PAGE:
By Arlene Bridges Samuels, CBN Israel—
Long before Ellis Island became the gateway to America, Haym Salomon, a Jewish immigrant, fled from the political unrest and violence in his native Poland. He settled in New York in the early 1770s and set up a brokerage business that included foreign securities. To protest the British, Solomon joined the Sons of Liberty (perhaps best known today for their role in the Boston Tea Party) and built relationships with George Washington and other leaders in colonial America. While information about this remarkable man is somewhat limited, it has not stopped the legends about his short life (1740-1785). But one fact is certain: He helped finance America’s Revolutionary War (1775-1783). And his vital assistance to the colonies would prove to be a precursor to modern, reciprocally beneficial connections between the U.S. and Israel.
Salomon’s patriotism led him to spy on behalf of his new homeland. He was arrested several times and later imprisoned. However, since he spoke several languages, the British paroled him; they needed his services as a translator for their German-allied troops. Covertly urging the German mercenaries to desert, Salomon was sentenced to hang, yet escaped to Philadelphia. He joined Mikveh Israel Synagogue—known as the “Synagogue of the American Revolution in Philadelphia”—and rebuilt his successful business. He also married, and his new brother-in-law was a lieutenant colonel on George Washington’s staff.
During the Revolutionary War, the businessman gave varying amounts of money—totaling hundreds of thousands of dollars in today’s money—to the cause. He made loans to such leaders as James Madison and Thomas Jefferson, and his philanthropy was well known.
Salomon’s significance during America’s War of Independence is highlighted in a famous request in 1781. As the story goes, the Continental Army was preparing for the most critical battle of the war in Yorktown, Virginia. After five long years of fighting, food, clothing, and weapons were scarce. Desperately needing money for the war effort, General George Washington sent urgent word to Robert Morris, Director of the Treasury of the Continental Congress.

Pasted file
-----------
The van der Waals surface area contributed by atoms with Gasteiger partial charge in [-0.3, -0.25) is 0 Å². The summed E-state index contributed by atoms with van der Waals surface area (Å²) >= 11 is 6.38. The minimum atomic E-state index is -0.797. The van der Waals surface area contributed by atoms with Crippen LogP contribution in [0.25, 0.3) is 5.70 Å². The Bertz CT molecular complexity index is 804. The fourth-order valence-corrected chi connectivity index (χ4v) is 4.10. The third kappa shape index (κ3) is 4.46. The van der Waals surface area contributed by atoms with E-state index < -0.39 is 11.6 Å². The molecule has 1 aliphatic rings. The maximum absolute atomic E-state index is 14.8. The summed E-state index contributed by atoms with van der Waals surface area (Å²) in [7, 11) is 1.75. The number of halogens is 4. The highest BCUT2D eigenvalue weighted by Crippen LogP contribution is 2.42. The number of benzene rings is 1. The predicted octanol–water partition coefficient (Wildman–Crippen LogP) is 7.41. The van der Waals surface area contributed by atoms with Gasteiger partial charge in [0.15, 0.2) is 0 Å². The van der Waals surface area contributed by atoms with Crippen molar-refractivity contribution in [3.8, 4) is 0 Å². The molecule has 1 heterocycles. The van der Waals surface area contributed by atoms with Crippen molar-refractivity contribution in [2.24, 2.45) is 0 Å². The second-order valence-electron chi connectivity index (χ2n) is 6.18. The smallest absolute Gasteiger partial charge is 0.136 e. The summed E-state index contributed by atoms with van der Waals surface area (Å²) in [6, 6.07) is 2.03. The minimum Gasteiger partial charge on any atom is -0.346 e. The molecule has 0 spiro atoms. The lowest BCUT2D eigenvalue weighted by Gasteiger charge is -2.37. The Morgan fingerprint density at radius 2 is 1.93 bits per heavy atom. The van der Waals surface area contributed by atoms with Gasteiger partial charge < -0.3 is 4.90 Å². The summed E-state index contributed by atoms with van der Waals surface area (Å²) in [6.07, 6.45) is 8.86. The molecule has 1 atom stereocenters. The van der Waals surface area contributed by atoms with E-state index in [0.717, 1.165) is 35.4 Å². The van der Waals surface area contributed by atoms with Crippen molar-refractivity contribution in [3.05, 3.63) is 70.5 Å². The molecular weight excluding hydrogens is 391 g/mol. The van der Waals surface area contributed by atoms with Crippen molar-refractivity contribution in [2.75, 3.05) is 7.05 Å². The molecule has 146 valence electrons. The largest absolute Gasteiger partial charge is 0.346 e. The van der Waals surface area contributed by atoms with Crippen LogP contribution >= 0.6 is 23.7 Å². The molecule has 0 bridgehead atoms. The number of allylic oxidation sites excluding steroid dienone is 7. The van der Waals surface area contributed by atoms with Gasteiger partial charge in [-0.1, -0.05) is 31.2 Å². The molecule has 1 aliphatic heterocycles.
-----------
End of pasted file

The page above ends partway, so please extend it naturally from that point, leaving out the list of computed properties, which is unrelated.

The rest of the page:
Morris relayed a message back telling Washington, “We are broke.”
Washington directed Morris, “Send for Haym Salomon.”
Morris hurriedly went to Salomon’s synagogue even though it was Yom Kippur, Judaism’s holiest day of the year, their day of repentance. One of the synagogue members challenged Salomon’s agreeing to help on this most solemn of days. Salomon’s response was, “It is for the cause.”
Two hundred and forty years have passed since the decisive Battle of Yorktown, where British General Cornwallis surrendered. Yet Haym Salomon has been remembered as an American Jewish hero for many years afterward. In 1939, a major motion picture studio brought out a biopic about Salomon, titled The Sons of Liberty. In its catalog, Warner Brothers described the movie: “The story of the unselfish loyalty and devotion of Haym Salomon (Claude Rains) to General Washington and the fight for freedom in the American Revolution are told in a forceful and rousing way.”
And, although Jews’ contributions are rarely included in students’ history texts, young readers’ “trade books” about American heroes like Patrick Henry and Daniel Boone also include Jewish heroes, and Salomon was certainly included in these.
A 1975 commemorative stamp issued by the U.S. Post Office described Salomon this way: “Financial Hero—businessman and broker Haym Salomon was responsible for raising most of the money needed to finance the American Revolution and later to save the new nation from collapse.”
Mr. Salomon did not live to read the fine letter that George Washington, the general who later became President, wrote in August 1790 to the Jewish community of Newport, Rhode Island. The Jewish patriot would have rightly felt pride in Washington’s 340-word letter.
In part it read, “May the children of the stock of Abraham, who dwell in this land, continue to merit and enjoy the good will of the other inhabitants; while everyone shall sit in safety under his own vine and fig tree, and there shall be none to make him afraid” (the latter portion of the sentence includes a clear reference to Micah 4:4). Washington’s letter also said, “For happily the Government of the United States, which gives to bigotry no sanction, to persecution no assistance requires only that they who live under its protection should demean themselves as good citizens, in giving it on all occasions their effectual support.”
On President’s Day last Monday, I reflected on all that President George Washington had done for his country. Like most Americans, I hold him in the highest esteem. In learning about his respect for the Jewish communities in the colonies and now Haym Salomon, the “financial hero,” I am inspired by both leaders as examples for mutually beneficial ties today. In two different yet essential ways, General Washington’s leadership—and the security aid that Haym Salomon generously provided from his personal wealth—ensured our freedom as a nation. Continue Reading…